The India Cable: BJP’s ‘Jab for Votes’, Trump’s Jibe on ‘Filthy’ India, and IPL Blacks Out Black Lives

Plus: Putting dissent in its place, MHA relaxes OCI, PIO visas, AMU hospital reinstates whistleblower, UP files case for reporting conversions

From the founding editors of The Wire—MK Venu, Siddharth Varadarajan and Sidharth Bhatia—and journalists-writers Seema Chishti, Sushant Singh and Tanweer Alam. Editor: Pratik Kanjilal

Snapshot of the day
October 23, 2020

Pratik Kanjilal

The Republicans have been courting the Indian-American vote for weeks, but Donald Trump has wrecked it by describing India as “filthy”, triggering a social media backlash. But the president could have been retaliating against a pre-emptive strike launched on social media earlier: 

Viral image on social media, artist unknown

Here at home, Durga is being portrayed as a migrant worker, and the demon as the Coronasura. It’s bilious green. 

Big guns were out in Bihar today. Narendra Modi reminded Biharis that soldiers from their state died in Galwan, fighting the Chinese. Nitish Kumar and the BJP play hare and hounds, with the Bihar CM referring to the PM as “Shraddehya [i.e. revered] Modiji”. Rahul Gandhi was quick with a retort in his campaign speech reminding voters that Modi said that no Chinese had ingressed in Ladakh while Tejashwi Yadav stuck to his pet theme of jobs.

The Modi government, upset about areas of Ladakh being tagged by Twitter as part of China, has served an ultimatum on the US social media company, while it remains surreally calm about losing control over 1,000 sq km in the same sector to China. Now, the PM’s equanimity is unlikely to be disturbed by Twitter trending  his friend Trump’s statement:  “Look at India. It’s filthy.” Unless, of course, a dim memory of Swachh Bharat urges him to take umbrage. The lovefests in Houston and Ahmedabad are history, too, but it’s weird that a country which is quick to take offence to criticism of idlis is tolerant of a trenchant Trump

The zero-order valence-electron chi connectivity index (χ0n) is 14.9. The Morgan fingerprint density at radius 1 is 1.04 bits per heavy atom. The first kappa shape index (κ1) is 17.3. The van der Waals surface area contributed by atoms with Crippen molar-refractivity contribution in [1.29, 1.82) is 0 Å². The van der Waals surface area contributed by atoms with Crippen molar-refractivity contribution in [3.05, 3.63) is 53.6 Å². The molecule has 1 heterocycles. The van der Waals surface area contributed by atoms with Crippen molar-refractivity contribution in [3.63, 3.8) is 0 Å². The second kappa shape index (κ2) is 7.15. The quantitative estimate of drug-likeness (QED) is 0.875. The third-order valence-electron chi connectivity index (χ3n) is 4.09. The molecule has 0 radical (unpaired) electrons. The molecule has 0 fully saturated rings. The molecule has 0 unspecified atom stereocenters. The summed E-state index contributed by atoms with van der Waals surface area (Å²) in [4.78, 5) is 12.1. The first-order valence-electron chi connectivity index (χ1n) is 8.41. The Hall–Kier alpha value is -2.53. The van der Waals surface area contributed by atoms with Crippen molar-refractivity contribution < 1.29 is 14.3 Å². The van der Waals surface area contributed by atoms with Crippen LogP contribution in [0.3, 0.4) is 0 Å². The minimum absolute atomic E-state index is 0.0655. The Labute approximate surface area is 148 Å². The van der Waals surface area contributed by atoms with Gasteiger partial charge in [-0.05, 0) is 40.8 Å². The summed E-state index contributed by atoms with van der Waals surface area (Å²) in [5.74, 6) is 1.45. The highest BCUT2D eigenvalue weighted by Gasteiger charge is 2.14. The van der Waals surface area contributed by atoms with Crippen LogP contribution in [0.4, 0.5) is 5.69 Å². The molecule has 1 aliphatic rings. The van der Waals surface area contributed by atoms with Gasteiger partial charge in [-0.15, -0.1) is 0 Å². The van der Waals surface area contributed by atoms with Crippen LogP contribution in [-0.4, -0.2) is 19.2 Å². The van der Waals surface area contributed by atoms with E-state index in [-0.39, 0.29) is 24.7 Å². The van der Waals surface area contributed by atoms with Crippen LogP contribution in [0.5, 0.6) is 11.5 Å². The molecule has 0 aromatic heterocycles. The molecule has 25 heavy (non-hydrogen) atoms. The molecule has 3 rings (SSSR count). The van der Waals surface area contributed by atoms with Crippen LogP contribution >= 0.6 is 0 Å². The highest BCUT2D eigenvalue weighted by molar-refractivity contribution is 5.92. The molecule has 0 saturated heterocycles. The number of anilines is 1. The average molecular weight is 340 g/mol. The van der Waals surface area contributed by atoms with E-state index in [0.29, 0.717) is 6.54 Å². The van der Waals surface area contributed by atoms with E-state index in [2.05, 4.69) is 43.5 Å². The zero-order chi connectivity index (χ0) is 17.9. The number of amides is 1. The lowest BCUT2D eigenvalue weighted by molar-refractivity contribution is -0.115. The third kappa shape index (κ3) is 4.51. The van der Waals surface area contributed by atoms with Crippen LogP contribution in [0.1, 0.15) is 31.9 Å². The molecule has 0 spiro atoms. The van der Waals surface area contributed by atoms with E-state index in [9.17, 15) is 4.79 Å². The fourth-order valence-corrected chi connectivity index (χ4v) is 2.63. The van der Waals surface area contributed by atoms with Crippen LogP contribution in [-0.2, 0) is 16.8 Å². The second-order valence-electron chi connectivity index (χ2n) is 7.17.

Ceasefire violations on the LoC are at an all-time high, and more local young men are joining the militancy in Kashmir after the revocation of Article 370 last August. Fewer foreign militants and more security forces personnel have died in this period. In Nepal, Prime Minister KP Sharma Oli is under fire yet again, this time from his own party and three former prime ministers, for meeting R&AW chief Samant Kumar Goel without letting them know. A special court on Thursday rejected the interim bail plea of 83-year-old Jesuit priest and tribal rights activist Stan Swamy, arrested in the Elgar Parishad case.

Vaccines are the new gold. Dr Reddy’s Labs received regulatory clearance to conduct human trials of the Russian Sputnik V vaccine on October 17. Yesterday, it joined the august list of vaccine research institutes which have suffered cyberattacks. It isolated its data and expects to be online again today.

In a joint statement, the International Press Institute and the International Federation of Journalists have accused the Modi government of using the pandemic to stifle dissent. Journalistic work cannot be seen as sedition or a security problem, they say, and urge the government to ensure that journalists can work “without harassment and fear of reprisal”.

A truckload of unpacked Chinese smartphones has been stolen, and parliament’s canteen is ending a 52-year legacy of Northern Railways feeding MPs, officials and sundry others. Another public sector unit, ITDC, will take over the job from November 15. What, Mukesh Ambani was not even considered for this critical role?